An MSI file contains tables of data. Within these tables, there is one labeled “property” which contains a series of string/value items. The properties which control visibility of repair/modify in button are referred to as:


In order to modify the MSI tables and change these properties you must first be able to modify the MSI file. This can be done one of two ways:

Option 1:
Download and install the Windows SDK Components for Windows Installer Developers.

Once downloaded and installed, navigate to “\Program Files\Microsoft SDKs\Windows\v7.0\Bin” and run “Orca.msi” to begin the install for orca.

Once installed, run orca and open the propery table and add an entry for ARPNOREPAIR and set its value to 1.

Option 2:

As an alternative, unless you have some other reason for DLing the SDK, you can totally bypass the 2.5GB DL just for a little orca file by using an awesome proprietary tool called SuperOrca :).

SuperOrca IMO is much improved over the basic MS orca, but the end result is the same. Open the MSI, navigate to PROPERTY table, and add the entry with a value of 1, save, test.

For C++ or custom action programmers, you can call MsiSetProperty and pass in ARNOREPAIR for the name and 1 for the value for the same end result.

MsiSetProperty and MsiGetProperty cannot be called from your typical C# installer class/bootstrap DLL, since the handle to the installer is never passed in.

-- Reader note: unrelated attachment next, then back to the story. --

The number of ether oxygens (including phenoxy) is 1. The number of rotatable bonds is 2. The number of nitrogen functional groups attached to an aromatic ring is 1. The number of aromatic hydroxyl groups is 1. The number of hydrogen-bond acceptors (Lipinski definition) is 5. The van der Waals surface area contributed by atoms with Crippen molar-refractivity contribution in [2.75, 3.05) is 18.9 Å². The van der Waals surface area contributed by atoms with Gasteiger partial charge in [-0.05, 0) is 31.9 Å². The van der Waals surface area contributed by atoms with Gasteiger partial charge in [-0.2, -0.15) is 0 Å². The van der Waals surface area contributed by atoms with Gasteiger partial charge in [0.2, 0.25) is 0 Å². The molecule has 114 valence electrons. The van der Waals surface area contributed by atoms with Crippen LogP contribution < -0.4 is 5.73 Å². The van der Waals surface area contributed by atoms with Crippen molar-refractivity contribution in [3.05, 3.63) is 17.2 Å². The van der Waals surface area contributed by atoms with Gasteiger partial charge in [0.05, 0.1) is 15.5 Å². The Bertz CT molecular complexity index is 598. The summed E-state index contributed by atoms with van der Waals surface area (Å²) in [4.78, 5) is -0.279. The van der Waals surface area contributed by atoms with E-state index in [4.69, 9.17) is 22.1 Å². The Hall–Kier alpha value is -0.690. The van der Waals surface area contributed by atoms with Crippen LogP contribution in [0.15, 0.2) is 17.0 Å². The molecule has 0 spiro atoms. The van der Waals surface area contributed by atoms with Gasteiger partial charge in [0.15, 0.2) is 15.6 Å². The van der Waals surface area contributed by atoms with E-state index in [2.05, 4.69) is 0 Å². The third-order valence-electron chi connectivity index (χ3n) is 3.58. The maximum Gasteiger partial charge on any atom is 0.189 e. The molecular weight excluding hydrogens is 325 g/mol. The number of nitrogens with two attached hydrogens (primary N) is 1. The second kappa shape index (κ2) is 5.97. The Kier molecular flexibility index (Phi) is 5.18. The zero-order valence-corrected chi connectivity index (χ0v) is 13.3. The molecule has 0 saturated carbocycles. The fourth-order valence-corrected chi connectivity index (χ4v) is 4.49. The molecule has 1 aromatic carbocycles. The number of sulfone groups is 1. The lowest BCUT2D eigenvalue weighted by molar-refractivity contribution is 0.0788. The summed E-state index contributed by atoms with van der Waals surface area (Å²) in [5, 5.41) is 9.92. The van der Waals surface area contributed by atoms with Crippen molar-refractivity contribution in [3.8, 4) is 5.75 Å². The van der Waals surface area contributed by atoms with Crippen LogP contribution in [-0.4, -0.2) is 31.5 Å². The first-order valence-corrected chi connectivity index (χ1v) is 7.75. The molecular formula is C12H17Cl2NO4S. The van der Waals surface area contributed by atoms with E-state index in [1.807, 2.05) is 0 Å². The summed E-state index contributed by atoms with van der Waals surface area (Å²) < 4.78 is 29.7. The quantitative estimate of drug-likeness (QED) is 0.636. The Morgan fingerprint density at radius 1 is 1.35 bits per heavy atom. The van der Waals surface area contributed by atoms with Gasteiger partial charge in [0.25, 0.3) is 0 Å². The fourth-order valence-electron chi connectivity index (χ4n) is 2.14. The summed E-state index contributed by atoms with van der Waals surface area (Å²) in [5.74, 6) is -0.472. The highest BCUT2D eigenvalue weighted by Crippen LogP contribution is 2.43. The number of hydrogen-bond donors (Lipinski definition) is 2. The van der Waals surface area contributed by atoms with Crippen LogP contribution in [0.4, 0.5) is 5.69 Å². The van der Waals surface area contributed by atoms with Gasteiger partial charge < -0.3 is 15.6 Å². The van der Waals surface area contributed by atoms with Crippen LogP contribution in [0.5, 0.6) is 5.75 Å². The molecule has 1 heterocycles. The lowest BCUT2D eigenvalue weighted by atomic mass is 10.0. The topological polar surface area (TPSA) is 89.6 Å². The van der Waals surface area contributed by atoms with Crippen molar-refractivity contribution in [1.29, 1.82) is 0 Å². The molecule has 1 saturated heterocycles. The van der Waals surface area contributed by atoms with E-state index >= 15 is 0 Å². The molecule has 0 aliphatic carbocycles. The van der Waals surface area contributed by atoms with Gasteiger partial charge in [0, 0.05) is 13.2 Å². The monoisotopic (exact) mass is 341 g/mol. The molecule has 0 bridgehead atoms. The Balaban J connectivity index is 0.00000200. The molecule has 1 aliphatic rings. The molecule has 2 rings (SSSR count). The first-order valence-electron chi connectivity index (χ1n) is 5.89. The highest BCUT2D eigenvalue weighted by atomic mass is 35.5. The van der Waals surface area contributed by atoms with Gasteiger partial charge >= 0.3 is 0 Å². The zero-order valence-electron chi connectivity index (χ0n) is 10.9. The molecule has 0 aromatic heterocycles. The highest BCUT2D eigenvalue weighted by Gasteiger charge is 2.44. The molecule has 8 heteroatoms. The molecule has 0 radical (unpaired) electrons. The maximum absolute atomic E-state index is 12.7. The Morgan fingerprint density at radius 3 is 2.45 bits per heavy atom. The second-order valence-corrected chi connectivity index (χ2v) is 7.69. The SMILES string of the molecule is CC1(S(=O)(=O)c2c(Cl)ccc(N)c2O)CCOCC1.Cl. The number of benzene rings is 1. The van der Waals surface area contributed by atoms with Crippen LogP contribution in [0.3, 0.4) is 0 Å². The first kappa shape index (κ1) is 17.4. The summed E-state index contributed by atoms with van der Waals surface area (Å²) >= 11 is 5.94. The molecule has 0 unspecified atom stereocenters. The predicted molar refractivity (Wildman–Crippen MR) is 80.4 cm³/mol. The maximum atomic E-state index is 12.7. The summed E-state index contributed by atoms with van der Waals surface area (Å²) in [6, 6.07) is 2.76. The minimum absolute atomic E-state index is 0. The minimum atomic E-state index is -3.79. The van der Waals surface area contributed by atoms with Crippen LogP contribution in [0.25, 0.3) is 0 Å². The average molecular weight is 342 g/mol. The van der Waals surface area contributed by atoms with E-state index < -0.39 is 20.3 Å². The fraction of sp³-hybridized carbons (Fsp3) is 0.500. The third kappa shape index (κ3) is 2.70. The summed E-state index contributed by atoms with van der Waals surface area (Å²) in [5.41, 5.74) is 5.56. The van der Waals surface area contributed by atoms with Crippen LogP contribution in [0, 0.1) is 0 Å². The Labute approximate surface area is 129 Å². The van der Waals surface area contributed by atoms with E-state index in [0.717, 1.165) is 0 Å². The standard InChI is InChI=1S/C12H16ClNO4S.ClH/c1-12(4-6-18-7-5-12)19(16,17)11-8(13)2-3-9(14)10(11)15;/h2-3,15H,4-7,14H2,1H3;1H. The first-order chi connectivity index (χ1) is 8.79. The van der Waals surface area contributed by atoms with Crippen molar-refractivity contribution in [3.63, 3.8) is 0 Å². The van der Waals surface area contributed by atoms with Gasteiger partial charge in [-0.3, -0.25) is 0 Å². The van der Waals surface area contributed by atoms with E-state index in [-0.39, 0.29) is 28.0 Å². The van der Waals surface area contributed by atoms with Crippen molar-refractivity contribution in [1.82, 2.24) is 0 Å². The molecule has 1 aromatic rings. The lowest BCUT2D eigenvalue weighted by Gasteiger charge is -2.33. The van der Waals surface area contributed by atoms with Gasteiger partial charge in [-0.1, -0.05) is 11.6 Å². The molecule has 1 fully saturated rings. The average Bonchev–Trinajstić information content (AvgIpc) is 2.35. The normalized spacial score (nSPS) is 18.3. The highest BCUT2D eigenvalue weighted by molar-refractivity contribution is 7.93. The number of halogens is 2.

For a little background history, in my particular case, a custom action in the installer is targeting a DLL I created (separate project in the same solution). This DLL inherits the installer class and overrides the install and uninstall methods.

MSDN (Windows Installer SDK),,
SuperOrca (Pantaray),
MSDN (msisetproperty),
MSDN Blogs (msisetproperty,getproperty),
MSDN (create a custom action),

Create an Uninstall Shortcut for Windows Installer in C#

When utilizing the windows installer project type bundled with Visual Studio I was very surprised to find there was no simple functionality to add an uninstall shortcut.

Instead, there are a few workarounds, some better than others but overall going to have to get your hands dirty to make this one work.

Option 1 – Batch File

Create an uninstall batch file and add a shortcut which points to the batch.

Only downside of this solution, which is actually the simplest, is an ugly little bugger we all know as the DOS window pops up when you execute the batch.

(courtesy of

@echo off
msiexec /x {xxxxxxxx-xxxx-xxxx-xxxx-xxxxxxxxxxxx}

Option 2 – VBS File

No code example for this option since I didn’t even consider trying this one personally, but this would be to create the equivalent of the code above using WshShell in vbscript (which is actually a similar end result as the code in option 3).